What we had to do was strip down the highest-quality, but smallest HD camera available. We had to engineer it so it was basically a circuit board, a chip, a lens, and batteries. We had to make sure it was as light as possible, but we also needed it to record slow-motion. We wanted to film 50 fps rather than 25 which is normal [The standard in the US is 30 or 60 fps]. So, we had to make the cameras and the mounts so the bird could fly naturally and feel comfortable.

It also needed an extremely wide lens. You don’t to see just the bird’s perspective, you want to see the bird in the frame as well. You’re getting these fantastic wrap-around views that include the arch of the wing. It was quite a challenge. For the first two years we didn’t even attempt it. The technology was getting better and better so we decided to leave it for the last two years of shooting, which ended up being a good decision on our part.

Had you done anything like that before?

About 20 years ago, all we had was super 8 cameras. We had one stripped down to basically a motor to turn a bootlace piece of film, a lens and, a battery. We managed to capture shots from the back of a bird for the first time. At that time it was amazing. It was grainy and certainly wouldn’t stand up to a wide screen TV [laughs].

How much filming did you have to get in order to come up with the final cut?

For every minute of film on screen we shot 30 hours. We would shoot a lot of material to capture the perfect moment. We were also shooting from lots of different angles on the same event. The remote cameras were either triggered by the birds themselves or they would just be running for a really long time.

Was there one shot that was particularly difficult to get?

With incredible pieces of natural behavior, no matter how much technology you’ve got, you still have to wait and wait for it to actually happen. We’d heard about these baboons that had turned into hunters and they were hunting flamingos. It was an incredible difficult sequence to capture. It took 100 days before we managed to get the shots. They ended up being unbelievably spectacular. You still have to put in the time. It’s a matter of real planning. It can take a huge amount of time, but you know you can get it at the end.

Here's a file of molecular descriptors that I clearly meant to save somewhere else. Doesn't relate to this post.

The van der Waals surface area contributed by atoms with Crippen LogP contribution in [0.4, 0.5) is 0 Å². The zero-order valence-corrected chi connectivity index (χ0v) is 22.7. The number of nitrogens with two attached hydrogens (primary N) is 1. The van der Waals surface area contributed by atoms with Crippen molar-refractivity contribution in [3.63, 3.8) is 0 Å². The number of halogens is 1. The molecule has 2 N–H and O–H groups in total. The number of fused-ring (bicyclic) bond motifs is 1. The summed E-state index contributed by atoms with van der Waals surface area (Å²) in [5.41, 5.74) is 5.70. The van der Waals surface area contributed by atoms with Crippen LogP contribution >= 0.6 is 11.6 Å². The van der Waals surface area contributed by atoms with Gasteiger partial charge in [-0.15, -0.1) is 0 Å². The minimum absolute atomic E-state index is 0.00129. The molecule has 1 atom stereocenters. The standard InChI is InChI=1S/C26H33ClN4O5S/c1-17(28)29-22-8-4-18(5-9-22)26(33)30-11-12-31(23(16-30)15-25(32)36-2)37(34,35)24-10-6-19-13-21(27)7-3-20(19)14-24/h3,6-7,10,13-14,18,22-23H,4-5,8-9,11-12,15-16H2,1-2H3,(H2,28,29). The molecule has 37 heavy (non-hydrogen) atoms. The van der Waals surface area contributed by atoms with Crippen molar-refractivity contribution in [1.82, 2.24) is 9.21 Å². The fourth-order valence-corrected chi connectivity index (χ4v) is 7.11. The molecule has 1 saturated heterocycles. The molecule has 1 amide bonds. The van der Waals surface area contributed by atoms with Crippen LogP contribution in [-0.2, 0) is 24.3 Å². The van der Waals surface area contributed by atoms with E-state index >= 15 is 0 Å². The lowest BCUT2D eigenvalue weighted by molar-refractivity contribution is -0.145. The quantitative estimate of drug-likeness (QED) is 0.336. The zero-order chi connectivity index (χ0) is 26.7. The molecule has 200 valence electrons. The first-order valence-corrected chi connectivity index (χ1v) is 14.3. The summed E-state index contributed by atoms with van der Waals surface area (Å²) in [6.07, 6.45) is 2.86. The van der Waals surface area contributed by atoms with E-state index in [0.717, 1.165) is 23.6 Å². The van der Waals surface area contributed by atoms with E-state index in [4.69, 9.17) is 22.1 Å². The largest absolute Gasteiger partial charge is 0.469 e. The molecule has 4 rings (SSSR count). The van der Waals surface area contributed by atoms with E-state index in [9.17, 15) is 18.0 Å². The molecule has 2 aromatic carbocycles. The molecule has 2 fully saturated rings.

Were there any shots you wanted for the film but were unable to get?

I think you kinda forget them [laughs]. If you don’t get it, you forget it. In the end so much more delivers beyond what you originally expected and I think that’s what’s so satisfying about it. You continually get these incredible things you never thought you were going to get. The lift you get from capturing an extraordinary behavior makes you forget what you didn’t get. Otherwise, it’s a life of regret [laughts].

Do you destroy a lot of cameras trying to in close like that?

We always have to build in a huge attrition rate on the cameras. If you’re afraid to put a camera in the firing line, then you won’t get anything. We do our best to protect them, but a large percentage don’t make it to the end of the production. The price of kit is coming down, though, so you can put a cheaper in the firing line than you used to. You used to have to risk a $50,000 camera. It’s not quite like that anymore.

Has that encouraged you to take more risks?

I’ve always taken a lot of risks. It’s nice to know that the price of an accident isn’t quite so high.

Photo courtesy of Discovery Barnacle geese over Tantallon Castle, Scotland.
Photo courtesy of Discovery Common Cranes flying over Château Chenonceau, France.
Photo courtesy of Discovery Gannets diving with Bass Rock in background, Scotland.
Photo courtesy of Discovery Barnacle geese flying over Edinburgh City, Scotland.
Photo courtesy of Discovery Channel Camera onboard shot of Rüppell’s vulture flying over Kenya, East Africa.
Photo courtesy of Discovery
Photo courtesy of Discovery
Photo courtesy of Discovery
Photo courtesy of Discovery
Photo courtesy of Discovery